The Cheltenham Festival as we know it goes back almost a hundred years. Here are three of the most memorable moments at Prestbury Park, both equine and human:
No discussion on the greatest success stories at the Cheltenham Festival would be complete without the unique achievement of trainer Michael Dickinson back in the Gold Cup of 1983.
From his base at Dunkeswick near Harewood in Yorkshire Dickinson entered the Guinness Book Of Records the previous year when saddling a record 12 winners in one day. But that paled into insignificance compared to when Bregawn and jockey Graham Bradley led home his four stablemates Captain John, Wayward Lad, Silver Buck and Ashley House to ensure a clean sweep of the greatest prize in steeplechasing, a feat that is unlikely ever to be repeated.
The 1985 Champion Hurdle had an element of a Dick Francis novel about it in that the race was expected to be won by the red hot favourite Brown’s Gazette and amateur jockey Dermot Browne who had carried all before them that season, winning the Fighting Fifth and Bula before thrashing Desert Orchid and See You Then in Kempton’s Christmas Hurdle by fifteen lengths and ten lengths.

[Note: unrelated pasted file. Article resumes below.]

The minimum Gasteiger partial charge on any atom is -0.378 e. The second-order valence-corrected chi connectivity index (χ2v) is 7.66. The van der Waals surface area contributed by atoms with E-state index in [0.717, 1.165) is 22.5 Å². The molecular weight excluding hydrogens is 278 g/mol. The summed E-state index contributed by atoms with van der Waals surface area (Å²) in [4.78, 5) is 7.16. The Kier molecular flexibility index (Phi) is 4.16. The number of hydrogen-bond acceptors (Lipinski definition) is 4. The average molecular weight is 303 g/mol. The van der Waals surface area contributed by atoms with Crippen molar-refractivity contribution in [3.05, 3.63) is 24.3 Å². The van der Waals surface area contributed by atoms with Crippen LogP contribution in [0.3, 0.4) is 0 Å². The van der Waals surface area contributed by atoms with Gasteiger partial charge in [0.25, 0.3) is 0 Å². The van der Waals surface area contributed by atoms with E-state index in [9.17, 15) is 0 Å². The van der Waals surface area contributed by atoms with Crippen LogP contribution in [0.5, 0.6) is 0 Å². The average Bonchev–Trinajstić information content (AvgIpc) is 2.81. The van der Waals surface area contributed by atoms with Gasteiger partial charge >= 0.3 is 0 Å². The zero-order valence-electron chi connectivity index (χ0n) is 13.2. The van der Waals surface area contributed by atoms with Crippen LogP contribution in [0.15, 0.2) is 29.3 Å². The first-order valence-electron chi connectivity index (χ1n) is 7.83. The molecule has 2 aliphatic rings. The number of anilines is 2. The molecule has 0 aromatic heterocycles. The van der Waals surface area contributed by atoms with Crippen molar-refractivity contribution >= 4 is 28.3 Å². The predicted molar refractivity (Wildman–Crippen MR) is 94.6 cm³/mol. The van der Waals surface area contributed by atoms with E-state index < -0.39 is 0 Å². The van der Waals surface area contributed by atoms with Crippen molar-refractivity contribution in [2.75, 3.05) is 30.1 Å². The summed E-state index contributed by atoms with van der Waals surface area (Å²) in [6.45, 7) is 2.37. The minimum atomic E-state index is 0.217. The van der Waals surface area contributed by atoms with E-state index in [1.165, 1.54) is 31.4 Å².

Sent off 4-6 for the Champion Hurdle, Browne’s Gazette swerved violently left as the tape rose, forfeiting almost twenty lengths, impossible to recover from in a race run at a record pace. Trainer Monica Dickinson’s comment after the race about Browne, who was later revealed as a confessed doper, was that “ he was caught napping.” Whether this amounted to an error of judgement or something more sinister we are never likely to know! The winner in 1985 – See You Then – went on to become only one of a handful of horses to win the championship contest on three occasions.
The Cheltenham Festival has witnessed some amazing gambles over the years none more so than that of owner Noel Furlong and maiden winner Destriero in 1991.
Running in the colours of Furlong’s wife Betty ( who was also intended to be the trainer, but was refused a license, with Andy Geraghty taking over the official role) the plan was to win well in excess of a million pounds on the Supreme Novices’ Hurdle without the horse’s odds going through the floor. Despite huge liabilities bookmakers allowed the unproven Destriero to drift from 5-1 to 6-1, a huge mistake as the gelding romped home in front.
Having entered rank outsider The Illiad in the later Champion Hurdle, such were the potential liabilities faced by bookmakers should the second leg of the double come off (reputed to be in the tens of millions) that The Illiad instead of going off an unconsidered outsider started at just 11-2 before failing to beat one horse home behind the winner Morley Street.